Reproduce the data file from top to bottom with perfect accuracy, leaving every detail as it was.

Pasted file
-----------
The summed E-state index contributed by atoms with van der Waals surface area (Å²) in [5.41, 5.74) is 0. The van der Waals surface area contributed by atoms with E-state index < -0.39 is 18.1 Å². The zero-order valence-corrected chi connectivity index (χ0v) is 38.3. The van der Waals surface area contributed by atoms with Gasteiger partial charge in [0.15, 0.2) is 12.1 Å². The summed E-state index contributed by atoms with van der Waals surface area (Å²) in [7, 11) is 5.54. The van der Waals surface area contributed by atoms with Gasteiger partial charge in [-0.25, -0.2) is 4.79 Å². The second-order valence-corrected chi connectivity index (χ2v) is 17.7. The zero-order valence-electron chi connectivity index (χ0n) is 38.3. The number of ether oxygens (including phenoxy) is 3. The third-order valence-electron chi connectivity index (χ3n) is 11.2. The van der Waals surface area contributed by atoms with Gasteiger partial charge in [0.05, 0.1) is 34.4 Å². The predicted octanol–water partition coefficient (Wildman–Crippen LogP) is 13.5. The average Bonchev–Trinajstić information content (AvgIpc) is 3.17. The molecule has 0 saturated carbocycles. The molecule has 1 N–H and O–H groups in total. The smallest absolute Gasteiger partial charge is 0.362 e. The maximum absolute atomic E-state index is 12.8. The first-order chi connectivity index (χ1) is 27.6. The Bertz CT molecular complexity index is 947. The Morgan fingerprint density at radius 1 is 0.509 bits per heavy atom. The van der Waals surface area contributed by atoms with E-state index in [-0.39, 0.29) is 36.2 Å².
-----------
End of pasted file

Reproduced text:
The summed E-state index contributed by atoms with van der Waals surface area (Å²) in [5.41, 5.74) is 0. The van der Waals surface area contributed by atoms with E-state index < -0.39 is 18.1 Å². The zero-order valence-corrected chi connectivity index (χ0v) is 38.3. The van der Waals surface area contributed by atoms with Gasteiger partial charge in [0.15, 0.2) is 12.1 Å². The summed E-state index contributed by atoms with van der Waals surface area (Å²) in [7, 11) is 5.54. The van der Waals surface area contributed by atoms with Gasteiger partial charge in [-0.25, -0.2) is 4.79 Å². The second-order valence-corrected chi connectivity index (χ2v) is 17.7. The zero-order valence-electron chi connectivity index (χ0n) is 38.3. The number of ether oxygens (including phenoxy) is 3. The third-order valence-electron chi connectivity index (χ3n) is 11.2. The van der Waals surface area contributed by atoms with Gasteiger partial charge in [0.05, 0.1) is 34.4 Å². The predicted octanol–water partition coefficient (Wildman–Crippen LogP) is 13.5. The average Bonchev–Trinajstić information content (AvgIpc) is 3.17. The molecule has 0 saturated carbocycles. The molecule has 1 N–H and O–H groups in total. The smallest absolute Gasteiger partial charge is 0.362 e. The maximum absolute atomic E-state index is 12.8. The first-order chi connectivity index (χ1) is 27.6. The Bertz CT molecular complexity index is 947. The Morgan fingerprint density at radius 1 is 0.509 bits per heavy atom. The van der Waals surface area contributed by atoms with E-state index in [-0.39, 0.29) is 36.2 Å².